Thursday, July 06, 2006
The Tory high road:
Conservatives appeared to take pre-emptive action, issuing a press release outlining a complaint submitted to the Canada Revenue Agency. The press release accuses Liberals of improperly issuing tax receipts to party members who pay to attend Liberal functions where personal benefits are bestowed -- "meals, drink, entertainment and the like."
Ironically, party executive director Mike Donison states: "as you are aware, receipts for political contributions can confer significant tax benefits for the donor."
"It would therefore appear that the Liberal party . . . has been using Canadian taxpayers to subsidize its supporters to attend Liberal party events."
The Tory low road:
Conservative party officials engaged in a "cheque-swapping" scheme that enabled delegates to get federal tax credits for donations that were not donations.
The scheme is outlined in e-mail correspondence of Conservative party delegates before to a 2005 political convention in Montreal.
The correspondence, written three months before the March 17-19 convention, appears on a website accessible only to party members.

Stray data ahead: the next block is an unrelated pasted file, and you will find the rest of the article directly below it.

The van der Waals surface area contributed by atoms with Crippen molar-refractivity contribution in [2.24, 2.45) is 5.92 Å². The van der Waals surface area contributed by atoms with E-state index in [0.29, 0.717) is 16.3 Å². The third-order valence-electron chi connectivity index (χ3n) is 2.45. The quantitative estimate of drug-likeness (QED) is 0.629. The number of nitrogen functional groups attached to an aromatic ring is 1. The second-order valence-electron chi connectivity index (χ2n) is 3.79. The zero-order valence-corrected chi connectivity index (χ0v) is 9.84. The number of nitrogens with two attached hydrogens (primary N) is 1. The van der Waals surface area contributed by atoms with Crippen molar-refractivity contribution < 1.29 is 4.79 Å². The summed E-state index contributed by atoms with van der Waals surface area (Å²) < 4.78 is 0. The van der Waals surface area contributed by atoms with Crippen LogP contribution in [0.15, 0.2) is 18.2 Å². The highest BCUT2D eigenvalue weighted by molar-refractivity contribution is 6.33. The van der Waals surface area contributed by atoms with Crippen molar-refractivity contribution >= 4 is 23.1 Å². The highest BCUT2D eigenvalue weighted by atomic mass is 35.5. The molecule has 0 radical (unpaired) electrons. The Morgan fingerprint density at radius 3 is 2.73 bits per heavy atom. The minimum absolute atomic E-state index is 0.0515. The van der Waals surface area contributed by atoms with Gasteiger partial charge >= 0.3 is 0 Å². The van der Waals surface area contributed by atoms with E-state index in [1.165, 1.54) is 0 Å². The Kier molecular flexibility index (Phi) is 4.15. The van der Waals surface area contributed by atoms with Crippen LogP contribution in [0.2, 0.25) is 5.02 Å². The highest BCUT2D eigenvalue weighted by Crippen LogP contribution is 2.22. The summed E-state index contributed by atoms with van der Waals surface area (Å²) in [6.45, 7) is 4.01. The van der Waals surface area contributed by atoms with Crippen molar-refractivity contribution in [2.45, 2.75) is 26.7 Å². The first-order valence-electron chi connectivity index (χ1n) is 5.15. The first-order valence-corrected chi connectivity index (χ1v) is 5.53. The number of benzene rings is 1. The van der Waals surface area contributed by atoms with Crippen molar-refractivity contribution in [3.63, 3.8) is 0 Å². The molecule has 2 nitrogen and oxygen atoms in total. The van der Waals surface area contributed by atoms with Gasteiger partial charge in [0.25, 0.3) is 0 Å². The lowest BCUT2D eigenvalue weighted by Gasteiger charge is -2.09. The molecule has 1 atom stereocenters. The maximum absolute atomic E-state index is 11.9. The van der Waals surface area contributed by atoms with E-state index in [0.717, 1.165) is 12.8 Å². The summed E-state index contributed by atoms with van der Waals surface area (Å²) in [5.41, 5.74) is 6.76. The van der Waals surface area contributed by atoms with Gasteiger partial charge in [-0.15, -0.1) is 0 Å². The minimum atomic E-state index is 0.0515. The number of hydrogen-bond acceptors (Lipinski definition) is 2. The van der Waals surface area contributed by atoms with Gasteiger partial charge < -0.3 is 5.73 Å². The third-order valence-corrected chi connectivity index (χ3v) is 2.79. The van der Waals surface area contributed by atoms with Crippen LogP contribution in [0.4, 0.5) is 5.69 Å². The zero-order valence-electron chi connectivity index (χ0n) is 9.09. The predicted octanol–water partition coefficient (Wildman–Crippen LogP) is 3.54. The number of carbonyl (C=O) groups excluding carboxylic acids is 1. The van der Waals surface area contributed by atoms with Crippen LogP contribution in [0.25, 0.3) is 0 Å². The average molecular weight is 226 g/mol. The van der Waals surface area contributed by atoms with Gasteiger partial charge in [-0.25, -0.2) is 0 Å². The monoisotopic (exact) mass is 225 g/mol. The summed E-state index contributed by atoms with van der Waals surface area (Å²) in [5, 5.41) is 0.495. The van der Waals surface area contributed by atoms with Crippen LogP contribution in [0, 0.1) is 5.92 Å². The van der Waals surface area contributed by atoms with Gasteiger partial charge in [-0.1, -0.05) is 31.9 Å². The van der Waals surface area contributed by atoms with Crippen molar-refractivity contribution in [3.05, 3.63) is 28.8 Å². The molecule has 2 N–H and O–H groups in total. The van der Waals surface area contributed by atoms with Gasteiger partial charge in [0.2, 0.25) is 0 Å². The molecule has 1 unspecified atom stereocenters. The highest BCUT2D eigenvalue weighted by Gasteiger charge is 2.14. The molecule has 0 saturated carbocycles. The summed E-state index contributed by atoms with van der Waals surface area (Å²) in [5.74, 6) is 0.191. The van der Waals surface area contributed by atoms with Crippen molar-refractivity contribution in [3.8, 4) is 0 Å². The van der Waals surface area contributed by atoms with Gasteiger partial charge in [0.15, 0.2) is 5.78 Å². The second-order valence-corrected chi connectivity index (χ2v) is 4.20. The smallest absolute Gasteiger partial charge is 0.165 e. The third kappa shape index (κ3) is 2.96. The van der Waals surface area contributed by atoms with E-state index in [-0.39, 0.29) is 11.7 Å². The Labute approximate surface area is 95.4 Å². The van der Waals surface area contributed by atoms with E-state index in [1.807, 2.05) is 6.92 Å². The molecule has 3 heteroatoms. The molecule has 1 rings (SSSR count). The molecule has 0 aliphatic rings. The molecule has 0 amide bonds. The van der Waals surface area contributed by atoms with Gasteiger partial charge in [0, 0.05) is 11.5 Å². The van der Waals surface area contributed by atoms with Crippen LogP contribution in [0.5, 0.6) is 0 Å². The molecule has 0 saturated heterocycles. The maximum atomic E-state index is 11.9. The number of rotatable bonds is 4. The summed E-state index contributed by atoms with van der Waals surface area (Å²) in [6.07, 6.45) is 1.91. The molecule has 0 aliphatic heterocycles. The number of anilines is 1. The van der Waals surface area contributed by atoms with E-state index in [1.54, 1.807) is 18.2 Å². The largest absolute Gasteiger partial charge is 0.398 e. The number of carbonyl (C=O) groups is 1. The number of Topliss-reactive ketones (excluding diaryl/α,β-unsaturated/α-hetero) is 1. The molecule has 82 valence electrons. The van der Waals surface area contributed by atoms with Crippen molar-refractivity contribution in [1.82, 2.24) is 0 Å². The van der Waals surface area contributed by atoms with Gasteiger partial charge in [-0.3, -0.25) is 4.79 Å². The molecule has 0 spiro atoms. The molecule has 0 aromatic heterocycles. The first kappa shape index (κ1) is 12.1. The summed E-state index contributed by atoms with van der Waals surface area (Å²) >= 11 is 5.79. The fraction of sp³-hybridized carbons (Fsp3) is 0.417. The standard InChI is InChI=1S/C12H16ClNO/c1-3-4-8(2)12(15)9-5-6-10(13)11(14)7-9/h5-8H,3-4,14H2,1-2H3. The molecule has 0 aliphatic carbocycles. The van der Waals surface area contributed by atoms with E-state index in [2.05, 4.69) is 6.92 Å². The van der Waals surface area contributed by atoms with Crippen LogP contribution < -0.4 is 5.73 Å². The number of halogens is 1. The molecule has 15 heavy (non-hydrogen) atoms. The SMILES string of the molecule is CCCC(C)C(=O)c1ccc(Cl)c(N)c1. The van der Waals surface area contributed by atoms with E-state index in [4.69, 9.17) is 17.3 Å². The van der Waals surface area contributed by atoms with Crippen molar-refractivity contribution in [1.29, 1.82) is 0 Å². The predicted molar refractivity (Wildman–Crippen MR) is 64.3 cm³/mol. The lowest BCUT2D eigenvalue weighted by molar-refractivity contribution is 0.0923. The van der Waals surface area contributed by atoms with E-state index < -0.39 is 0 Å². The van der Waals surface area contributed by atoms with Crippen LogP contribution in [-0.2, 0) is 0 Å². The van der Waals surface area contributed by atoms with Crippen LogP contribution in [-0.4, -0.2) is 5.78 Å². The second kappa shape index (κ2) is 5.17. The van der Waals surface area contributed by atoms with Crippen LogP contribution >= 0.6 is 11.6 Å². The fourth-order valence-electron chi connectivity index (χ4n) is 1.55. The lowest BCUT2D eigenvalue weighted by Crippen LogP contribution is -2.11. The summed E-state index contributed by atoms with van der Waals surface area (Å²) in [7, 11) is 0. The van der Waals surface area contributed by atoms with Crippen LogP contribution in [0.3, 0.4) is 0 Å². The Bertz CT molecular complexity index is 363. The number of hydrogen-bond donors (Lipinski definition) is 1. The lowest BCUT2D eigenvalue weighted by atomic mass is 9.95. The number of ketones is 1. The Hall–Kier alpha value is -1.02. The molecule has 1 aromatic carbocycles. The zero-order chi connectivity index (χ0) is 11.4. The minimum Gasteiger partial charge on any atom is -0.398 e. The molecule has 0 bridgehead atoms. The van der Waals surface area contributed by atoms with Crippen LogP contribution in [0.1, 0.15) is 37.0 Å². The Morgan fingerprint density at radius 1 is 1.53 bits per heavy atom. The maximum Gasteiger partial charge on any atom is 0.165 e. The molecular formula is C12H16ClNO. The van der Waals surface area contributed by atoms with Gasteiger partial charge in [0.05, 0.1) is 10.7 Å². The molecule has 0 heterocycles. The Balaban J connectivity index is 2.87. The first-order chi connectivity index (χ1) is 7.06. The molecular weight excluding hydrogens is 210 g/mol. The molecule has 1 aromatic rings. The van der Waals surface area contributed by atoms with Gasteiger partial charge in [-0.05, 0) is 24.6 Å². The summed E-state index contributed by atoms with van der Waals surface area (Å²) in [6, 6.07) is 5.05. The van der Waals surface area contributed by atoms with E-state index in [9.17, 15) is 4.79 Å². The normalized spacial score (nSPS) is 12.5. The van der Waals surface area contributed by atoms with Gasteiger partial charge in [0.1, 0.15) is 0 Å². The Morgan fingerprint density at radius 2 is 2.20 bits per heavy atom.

Here's how cheque-swapping worked: Individual riding associations footed the bill for their delegates for food, travel, hotel and registration fees associated with the Montreal convention.
In exchange, the conventioneer would make a donation back to the riding association in the same amount.
That would entitle the delegate to a tax receipt for the donation, amounting to an unwarranted benefit from taxpayers -- that is, reimbursement of a portion of their 'donation' through the tax system.
But the donation wasn't a donation in the true sense of the word. Elections Canada has ruled that anyone receiving something that has a commercial value beyond its political value is not eligible for a tax receipt
Definition of irony:
incongruity between the actual result of a sequence of events and the normal or expected result